BOOKS / Second Thoughts: Don't blame Lenin for Stalin: Christopher Hill looks back on his study of the Russian Revolution (Penguin, pounds 6.99)

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The Independent Culture
I WROTE Lenin and the Russian Revolution in 1945-46, during the brief period when it seemed as though the wartime friendship between England and the Soviet Union would continue to prosper, difficult though it is to think so today.

The Foreign Office, with government approval, had set up a powerful committee of academics to consider wide-ranging schemes for regular exchanges of students between the two countries. The Cold War put an end to all that: it became unfashionable and in some quarters dangerous to one's reputation to say anything good about the USSR. The end of the Cold War makes possible both a restoration of better relations between England and Russia, and a reassessment of Lenin and his revolution.

In writing the book I made a point of drawing parallels between the 17th-century English Revolution, the French Revolution of 1789 and the Russian Revolution of 1917. In England after 1660, and in France after 1815, there was a severe reaction against the preceding revolutions; but 1688 in England and 1830 in France showed that there was to be no restoration of the old regimes.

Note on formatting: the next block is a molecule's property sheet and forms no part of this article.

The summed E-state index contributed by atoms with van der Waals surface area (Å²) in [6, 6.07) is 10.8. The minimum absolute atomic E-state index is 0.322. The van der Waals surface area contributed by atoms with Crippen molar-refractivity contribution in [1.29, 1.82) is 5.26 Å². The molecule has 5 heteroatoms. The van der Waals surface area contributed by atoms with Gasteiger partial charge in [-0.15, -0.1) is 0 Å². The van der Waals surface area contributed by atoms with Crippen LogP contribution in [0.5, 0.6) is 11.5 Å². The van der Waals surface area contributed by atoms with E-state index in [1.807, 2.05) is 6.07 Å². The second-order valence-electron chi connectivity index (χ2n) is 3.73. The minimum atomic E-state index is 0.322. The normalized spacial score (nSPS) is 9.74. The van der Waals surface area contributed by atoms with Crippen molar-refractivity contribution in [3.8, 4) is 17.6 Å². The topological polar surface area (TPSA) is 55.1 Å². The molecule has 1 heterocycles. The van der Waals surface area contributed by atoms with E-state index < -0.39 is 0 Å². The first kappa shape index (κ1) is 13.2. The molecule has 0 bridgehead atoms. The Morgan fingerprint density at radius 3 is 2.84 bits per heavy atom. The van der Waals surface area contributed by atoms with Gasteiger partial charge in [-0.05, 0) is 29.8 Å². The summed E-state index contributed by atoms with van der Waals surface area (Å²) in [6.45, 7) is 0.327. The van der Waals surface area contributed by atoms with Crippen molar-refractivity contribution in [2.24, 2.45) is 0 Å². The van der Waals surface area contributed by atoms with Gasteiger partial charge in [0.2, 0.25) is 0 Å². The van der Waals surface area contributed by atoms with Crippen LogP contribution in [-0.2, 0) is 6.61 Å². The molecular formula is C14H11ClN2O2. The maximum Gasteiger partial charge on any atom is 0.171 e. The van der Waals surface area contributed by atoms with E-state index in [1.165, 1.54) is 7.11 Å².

The ideas of the English Revolution survived to form the basis of the 18th-century European Enlightenment, notwithstanding the horrors of England's subjugation of Ireland under Cromwell. Despite the Terror, the ideas of the French Revolution swept the world.

The initial ideas of the Russian Revolution - the equality of men, women and nations, the right of everyone to work and to have a fair share in the distribution of the wealth they produce, the undesirability of an idle leisure class - some of these ideas were lost to sight in Soviet practice, but they retain their validity. They will be remembered when the lies and perversions of Stalinism are forgotten - especially in the Third World.

As Mao Tse Tung said of the French Revolution, it is still too early to assess the Russian Revolution properly. But already we can be sure that the Gadarene rush to imitate the worst features of Western capitalism cannot last in Russia. Unemployment, soaring prices, lack of social security, gross inequalities of wealth, uncontrolled national and racial hatred, violent crimes against property and the person - all these are already making many look back nostalgically to the better aspects of the Soviet regime. Only when stability finally comes will it be possible to arrive at a fair assessment of Lenin and his revolution. It is important not to fall into the trap of blaming Lenin for Stalin, whatever links we may see between the two.

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